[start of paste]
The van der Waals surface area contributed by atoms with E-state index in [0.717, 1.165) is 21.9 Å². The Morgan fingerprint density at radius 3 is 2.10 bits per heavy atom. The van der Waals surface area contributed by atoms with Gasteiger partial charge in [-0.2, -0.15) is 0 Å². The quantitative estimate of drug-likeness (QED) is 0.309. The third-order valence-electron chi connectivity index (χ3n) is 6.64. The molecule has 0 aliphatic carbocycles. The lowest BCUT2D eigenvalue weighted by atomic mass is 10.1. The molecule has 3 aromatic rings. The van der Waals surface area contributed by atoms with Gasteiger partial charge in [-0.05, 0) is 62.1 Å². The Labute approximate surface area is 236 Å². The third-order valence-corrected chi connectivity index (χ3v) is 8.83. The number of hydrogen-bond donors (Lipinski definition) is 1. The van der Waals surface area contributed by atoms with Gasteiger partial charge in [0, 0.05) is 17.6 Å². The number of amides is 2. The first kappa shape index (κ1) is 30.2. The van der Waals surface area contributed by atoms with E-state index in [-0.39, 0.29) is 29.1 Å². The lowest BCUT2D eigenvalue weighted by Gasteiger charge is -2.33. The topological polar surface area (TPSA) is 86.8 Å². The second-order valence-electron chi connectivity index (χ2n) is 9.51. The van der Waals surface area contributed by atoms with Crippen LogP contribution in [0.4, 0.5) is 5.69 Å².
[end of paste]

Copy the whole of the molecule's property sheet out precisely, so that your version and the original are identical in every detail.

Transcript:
The van der Waals surface area contributed by atoms with E-state index in [0.717, 1.165) is 21.9 Å². The Morgan fingerprint density at radius 3 is 2.10 bits per heavy atom. The van der Waals surface area contributed by atoms with Gasteiger partial charge in [-0.2, -0.15) is 0 Å². The quantitative estimate of drug-likeness (QED) is 0.309. The third-order valence-electron chi connectivity index (χ3n) is 6.64. The molecule has 0 aliphatic carbocycles. The lowest BCUT2D eigenvalue weighted by atomic mass is 10.1. The molecule has 3 aromatic rings. The van der Waals surface area contributed by atoms with Gasteiger partial charge in [-0.05, 0) is 62.1 Å². The Labute approximate surface area is 236 Å². The third-order valence-corrected chi connectivity index (χ3v) is 8.83. The number of hydrogen-bond donors (Lipinski definition) is 1. The van der Waals surface area contributed by atoms with Gasteiger partial charge in [0, 0.05) is 17.6 Å². The number of amides is 2. The first kappa shape index (κ1) is 30.2. The van der Waals surface area contributed by atoms with E-state index in [-0.39, 0.29) is 29.1 Å². The lowest BCUT2D eigenvalue weighted by Gasteiger charge is -2.33. The topological polar surface area (TPSA) is 86.8 Å². The second-order valence-electron chi connectivity index (χ2n) is 9.51. The van der Waals surface area contributed by atoms with Crippen LogP contribution in [0.4, 0.5) is 5.69 Å².